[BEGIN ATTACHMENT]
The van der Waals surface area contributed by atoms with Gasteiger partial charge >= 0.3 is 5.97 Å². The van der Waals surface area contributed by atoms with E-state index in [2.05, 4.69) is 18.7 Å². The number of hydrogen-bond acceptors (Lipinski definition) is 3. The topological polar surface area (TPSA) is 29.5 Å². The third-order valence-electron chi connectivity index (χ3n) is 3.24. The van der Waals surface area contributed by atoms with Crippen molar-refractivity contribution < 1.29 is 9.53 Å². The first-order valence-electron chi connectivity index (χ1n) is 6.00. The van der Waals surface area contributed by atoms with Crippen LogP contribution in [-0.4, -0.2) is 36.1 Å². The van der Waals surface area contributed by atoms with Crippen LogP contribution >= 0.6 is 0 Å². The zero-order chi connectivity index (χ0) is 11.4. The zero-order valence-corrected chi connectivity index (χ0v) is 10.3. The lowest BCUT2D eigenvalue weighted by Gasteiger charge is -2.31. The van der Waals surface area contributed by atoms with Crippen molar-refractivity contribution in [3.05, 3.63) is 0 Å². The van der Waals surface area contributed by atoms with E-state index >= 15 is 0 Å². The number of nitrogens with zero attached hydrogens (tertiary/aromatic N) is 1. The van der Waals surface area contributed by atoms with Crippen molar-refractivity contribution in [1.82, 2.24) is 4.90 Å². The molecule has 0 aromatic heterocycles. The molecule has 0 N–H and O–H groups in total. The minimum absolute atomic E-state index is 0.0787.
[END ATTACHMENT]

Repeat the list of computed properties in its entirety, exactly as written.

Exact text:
The van der Waals surface area contributed by atoms with Gasteiger partial charge >= 0.3 is 5.97 Å². The van der Waals surface area contributed by atoms with E-state index in [2.05, 4.69) is 18.7 Å². The number of hydrogen-bond acceptors (Lipinski definition) is 3. The topological polar surface area (TPSA) is 29.5 Å². The third-order valence-electron chi connectivity index (χ3n) is 3.24. The van der Waals surface area contributed by atoms with Crippen molar-refractivity contribution < 1.29 is 9.53 Å². The first-order valence-electron chi connectivity index (χ1n) is 6.00. The van der Waals surface area contributed by atoms with Crippen LogP contribution in [-0.4, -0.2) is 36.1 Å². The van der Waals surface area contributed by atoms with Crippen LogP contribution >= 0.6 is 0 Å². The zero-order chi connectivity index (χ0) is 11.4. The zero-order valence-corrected chi connectivity index (χ0v) is 10.3. The lowest BCUT2D eigenvalue weighted by Gasteiger charge is -2.31. The van der Waals surface area contributed by atoms with Crippen molar-refractivity contribution in [3.05, 3.63) is 0 Å². The van der Waals surface area contributed by atoms with E-state index >= 15 is 0 Å². The number of nitrogens with zero attached hydrogens (tertiary/aromatic N) is 1. The van der Waals surface area contributed by atoms with Crippen molar-refractivity contribution in [1.82, 2.24) is 4.90 Å². The molecule has 0 aromatic heterocycles. The molecule has 0 N–H and O–H groups in total. The minimum absolute atomic E-state index is 0.0787.